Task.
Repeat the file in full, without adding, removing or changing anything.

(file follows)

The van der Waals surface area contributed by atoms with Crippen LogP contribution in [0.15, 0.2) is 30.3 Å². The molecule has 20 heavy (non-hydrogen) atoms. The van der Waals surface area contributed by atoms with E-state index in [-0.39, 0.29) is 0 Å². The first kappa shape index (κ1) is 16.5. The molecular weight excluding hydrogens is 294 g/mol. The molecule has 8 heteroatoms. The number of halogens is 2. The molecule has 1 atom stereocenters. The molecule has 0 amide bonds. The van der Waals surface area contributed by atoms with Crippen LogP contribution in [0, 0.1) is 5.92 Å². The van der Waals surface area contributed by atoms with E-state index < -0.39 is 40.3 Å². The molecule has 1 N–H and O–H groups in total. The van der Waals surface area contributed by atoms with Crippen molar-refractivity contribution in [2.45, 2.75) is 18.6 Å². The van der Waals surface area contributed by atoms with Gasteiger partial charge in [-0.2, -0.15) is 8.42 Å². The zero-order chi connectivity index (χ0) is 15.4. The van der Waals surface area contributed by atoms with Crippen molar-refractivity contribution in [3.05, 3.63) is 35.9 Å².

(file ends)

The van der Waals surface area contributed by atoms with Crippen LogP contribution in [0.15, 0.2) is 30.3 Å². The molecule has 20 heavy (non-hydrogen) atoms. The van der Waals surface area contributed by atoms with E-state index in [-0.39, 0.29) is 0 Å². The first kappa shape index (κ1) is 16.5. The molecular weight excluding hydrogens is 294 g/mol. The molecule has 8 heteroatoms. The number of halogens is 2. The molecule has 1 atom stereocenters. The molecule has 0 amide bonds. The van der Waals surface area contributed by atoms with Crippen LogP contribution in [0, 0.1) is 5.92 Å². The van der Waals surface area contributed by atoms with E-state index < -0.39 is 40.3 Å². The molecule has 1 N–H and O–H groups in total. The van der Waals surface area contributed by atoms with Crippen molar-refractivity contribution in [2.45, 2.75) is 18.6 Å². The van der Waals surface area contributed by atoms with Gasteiger partial charge in [-0.2, -0.15) is 8.42 Å². The zero-order chi connectivity index (χ0) is 15.4. The van der Waals surface area contributed by atoms with Crippen molar-refractivity contribution in [3.05, 3.63) is 35.9 Å².